Preventing Head & Neck Cancer

Doctors at NYU Langone’s Perlmutter Cancer Center recommend making lifestyle changes to reduce the risk of head and neck cancer.

Stop Smoking

Many head and neck cancers are linked to smoking cigarettes or chewing tobacco. Our doctors strongly urge people who smoke to quit. Our Tobacco Cessation Program can provide assistance and resources to help you quit.

Limit Alcohol Intake

Long-term, heavy alcohol use also increases the odds of being diagnosed with mouth and throat cancer. A combination of heavy smoking and drinking greatly increases the odds.

Perlmutter Cancer Center doctors advise drinking alcohol in moderation—no more than two drinks per day for men and no more than one drink per day for women. Talk with your doctor about how to find support if you want to cut back.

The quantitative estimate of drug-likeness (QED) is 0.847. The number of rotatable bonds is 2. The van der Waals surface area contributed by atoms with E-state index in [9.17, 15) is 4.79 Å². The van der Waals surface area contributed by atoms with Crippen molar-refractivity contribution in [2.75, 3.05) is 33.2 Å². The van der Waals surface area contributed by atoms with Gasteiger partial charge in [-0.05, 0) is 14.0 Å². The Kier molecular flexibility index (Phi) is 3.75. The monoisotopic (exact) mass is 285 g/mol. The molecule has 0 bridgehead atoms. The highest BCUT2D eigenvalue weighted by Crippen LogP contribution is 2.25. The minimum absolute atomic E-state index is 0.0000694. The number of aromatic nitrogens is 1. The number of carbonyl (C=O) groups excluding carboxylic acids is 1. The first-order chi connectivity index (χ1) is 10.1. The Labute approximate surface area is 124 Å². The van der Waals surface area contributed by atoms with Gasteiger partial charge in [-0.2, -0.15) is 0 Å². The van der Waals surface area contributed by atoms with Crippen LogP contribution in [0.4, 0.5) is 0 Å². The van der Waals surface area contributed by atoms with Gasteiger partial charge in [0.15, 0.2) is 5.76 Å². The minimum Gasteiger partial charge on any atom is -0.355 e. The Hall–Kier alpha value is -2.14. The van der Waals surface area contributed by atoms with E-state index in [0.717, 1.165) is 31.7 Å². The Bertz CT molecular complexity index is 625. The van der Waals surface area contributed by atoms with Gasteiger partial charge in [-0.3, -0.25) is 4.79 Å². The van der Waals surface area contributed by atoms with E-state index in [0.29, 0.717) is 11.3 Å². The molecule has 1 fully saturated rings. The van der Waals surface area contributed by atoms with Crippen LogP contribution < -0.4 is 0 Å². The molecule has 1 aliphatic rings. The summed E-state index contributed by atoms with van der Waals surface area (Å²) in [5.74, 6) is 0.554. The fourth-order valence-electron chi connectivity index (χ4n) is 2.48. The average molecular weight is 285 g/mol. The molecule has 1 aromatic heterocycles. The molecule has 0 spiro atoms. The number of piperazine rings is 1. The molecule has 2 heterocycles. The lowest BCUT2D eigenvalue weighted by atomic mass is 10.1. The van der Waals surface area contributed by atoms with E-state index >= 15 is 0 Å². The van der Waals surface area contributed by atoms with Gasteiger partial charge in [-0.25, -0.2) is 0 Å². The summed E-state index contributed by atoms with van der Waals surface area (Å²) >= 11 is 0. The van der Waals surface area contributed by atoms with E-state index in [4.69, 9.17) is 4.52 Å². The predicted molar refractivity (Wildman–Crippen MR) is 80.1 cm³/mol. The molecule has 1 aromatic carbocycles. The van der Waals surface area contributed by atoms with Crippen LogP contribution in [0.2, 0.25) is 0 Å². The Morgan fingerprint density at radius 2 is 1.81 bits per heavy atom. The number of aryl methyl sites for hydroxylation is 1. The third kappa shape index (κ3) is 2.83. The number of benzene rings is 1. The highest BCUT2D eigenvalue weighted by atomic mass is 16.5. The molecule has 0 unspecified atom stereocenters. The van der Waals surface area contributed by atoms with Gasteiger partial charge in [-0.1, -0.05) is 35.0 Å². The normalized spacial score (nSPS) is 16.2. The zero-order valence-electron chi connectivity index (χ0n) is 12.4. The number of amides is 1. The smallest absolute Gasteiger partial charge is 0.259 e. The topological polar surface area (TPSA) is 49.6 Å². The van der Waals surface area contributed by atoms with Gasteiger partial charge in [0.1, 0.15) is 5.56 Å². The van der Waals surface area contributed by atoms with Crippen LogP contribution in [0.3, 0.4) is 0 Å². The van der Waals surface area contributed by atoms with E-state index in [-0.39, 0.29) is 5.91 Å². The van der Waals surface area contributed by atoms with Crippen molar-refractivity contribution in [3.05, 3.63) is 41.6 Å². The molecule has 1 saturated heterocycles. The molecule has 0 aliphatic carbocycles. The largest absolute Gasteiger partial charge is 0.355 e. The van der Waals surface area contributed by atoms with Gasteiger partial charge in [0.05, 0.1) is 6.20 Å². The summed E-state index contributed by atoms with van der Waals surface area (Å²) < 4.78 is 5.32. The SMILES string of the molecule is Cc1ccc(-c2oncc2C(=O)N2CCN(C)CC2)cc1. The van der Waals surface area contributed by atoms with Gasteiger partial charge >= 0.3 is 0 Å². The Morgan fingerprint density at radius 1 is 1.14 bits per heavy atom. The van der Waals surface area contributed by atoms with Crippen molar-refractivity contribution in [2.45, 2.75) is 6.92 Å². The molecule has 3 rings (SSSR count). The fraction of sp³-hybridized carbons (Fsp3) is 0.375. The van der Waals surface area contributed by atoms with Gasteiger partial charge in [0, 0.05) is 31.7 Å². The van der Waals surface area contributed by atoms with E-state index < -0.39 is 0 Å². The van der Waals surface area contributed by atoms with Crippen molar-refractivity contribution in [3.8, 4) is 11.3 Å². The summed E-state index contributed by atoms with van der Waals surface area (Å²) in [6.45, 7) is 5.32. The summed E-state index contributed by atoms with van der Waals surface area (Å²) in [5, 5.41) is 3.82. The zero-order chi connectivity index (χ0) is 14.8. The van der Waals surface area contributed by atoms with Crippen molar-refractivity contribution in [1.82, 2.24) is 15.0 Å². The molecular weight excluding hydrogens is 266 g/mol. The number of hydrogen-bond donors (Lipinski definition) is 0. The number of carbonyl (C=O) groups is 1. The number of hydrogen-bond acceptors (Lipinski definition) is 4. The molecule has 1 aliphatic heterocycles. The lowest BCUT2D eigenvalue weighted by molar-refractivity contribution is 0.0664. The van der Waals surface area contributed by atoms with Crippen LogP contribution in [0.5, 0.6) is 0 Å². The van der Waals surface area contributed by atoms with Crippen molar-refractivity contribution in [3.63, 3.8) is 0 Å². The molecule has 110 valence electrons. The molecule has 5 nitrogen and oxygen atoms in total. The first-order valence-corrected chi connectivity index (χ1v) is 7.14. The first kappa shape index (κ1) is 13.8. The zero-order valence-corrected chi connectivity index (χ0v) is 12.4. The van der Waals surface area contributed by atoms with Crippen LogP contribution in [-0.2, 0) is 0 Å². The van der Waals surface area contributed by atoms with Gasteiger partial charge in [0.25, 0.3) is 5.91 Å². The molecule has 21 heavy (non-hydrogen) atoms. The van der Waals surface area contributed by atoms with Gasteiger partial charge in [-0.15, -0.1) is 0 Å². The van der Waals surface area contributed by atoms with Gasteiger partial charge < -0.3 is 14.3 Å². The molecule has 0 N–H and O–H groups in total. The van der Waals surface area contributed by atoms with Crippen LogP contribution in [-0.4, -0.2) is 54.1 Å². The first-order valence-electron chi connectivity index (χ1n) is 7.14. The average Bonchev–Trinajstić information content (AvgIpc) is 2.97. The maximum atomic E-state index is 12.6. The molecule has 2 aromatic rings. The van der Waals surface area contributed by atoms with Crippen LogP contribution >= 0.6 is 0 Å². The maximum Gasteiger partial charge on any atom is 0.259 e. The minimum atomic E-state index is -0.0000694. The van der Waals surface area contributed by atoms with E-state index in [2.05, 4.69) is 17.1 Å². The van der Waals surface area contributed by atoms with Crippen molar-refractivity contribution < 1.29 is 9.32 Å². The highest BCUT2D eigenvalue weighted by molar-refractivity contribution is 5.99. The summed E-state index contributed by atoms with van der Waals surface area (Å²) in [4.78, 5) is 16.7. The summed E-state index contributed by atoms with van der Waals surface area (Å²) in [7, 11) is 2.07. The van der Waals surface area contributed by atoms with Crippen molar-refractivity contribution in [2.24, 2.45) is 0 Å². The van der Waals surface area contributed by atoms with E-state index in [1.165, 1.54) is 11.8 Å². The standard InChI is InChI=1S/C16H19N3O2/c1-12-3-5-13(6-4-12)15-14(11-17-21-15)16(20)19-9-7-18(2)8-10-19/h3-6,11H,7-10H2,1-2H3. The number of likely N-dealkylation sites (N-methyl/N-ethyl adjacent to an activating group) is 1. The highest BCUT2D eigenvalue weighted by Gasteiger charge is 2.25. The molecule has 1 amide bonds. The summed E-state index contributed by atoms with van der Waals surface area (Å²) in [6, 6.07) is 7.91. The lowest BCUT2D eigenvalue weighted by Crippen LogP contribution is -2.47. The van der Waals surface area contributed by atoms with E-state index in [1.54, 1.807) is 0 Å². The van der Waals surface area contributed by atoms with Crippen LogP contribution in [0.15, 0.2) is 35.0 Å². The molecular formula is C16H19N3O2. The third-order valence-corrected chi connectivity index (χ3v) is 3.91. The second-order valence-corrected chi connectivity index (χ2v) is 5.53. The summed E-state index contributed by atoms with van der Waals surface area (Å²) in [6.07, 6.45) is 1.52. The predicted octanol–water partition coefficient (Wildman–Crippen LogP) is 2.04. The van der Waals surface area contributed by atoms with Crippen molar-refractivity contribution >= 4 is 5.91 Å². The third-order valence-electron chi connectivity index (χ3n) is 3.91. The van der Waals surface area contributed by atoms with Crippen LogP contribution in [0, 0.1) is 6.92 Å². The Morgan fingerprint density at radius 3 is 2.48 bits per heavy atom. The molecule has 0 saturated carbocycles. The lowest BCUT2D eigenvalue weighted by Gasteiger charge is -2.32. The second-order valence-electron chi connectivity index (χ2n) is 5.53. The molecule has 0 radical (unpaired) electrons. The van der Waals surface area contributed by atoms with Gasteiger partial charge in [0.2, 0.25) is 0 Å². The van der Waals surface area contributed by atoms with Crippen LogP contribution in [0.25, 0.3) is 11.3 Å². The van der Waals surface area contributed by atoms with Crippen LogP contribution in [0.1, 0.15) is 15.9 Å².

Avoid HPV Infection

Research shows that infection with the human papillomavirus, or HPV, is an increasingly important risk factor for head and neck cancer, especially cancers of the base of the tongue, tonsils, and throat. HPV is easily transmitted through contact with mucous membranes, usually through vaginal, oral, and anal sex.

There are many different types of HPV. Low-risk strains can cause warts, and high-risk strains can lead to cancer. Researchers believe that the HPV types that can lead to head and neck cancer can be transmitted through oral sex.

HPV vaccines protect against high-risk strains of the virus. They are most effective when given before a person becomes sexually active, at age 11 or 12. Consult your gynecologist, urologist, pediatrician, or primary care doctor for more information on the options. Researchers are currently trying to determine how effective the HPV vaccines are in preventing head and neck cancer.

Most people’s immune systems destroy HPV after it’s contracted, but that’s not always the case. In addition to getting vaccinated, avoid sex with multiple partners and use condoms or other barrier methods when having vaginal, anal, or oral sex. This can help reduce, but not eliminate, the risk of becoming infected with HPV. Condoms, for instance, don’t cover all areas of skin or mucous membranes that may be infected.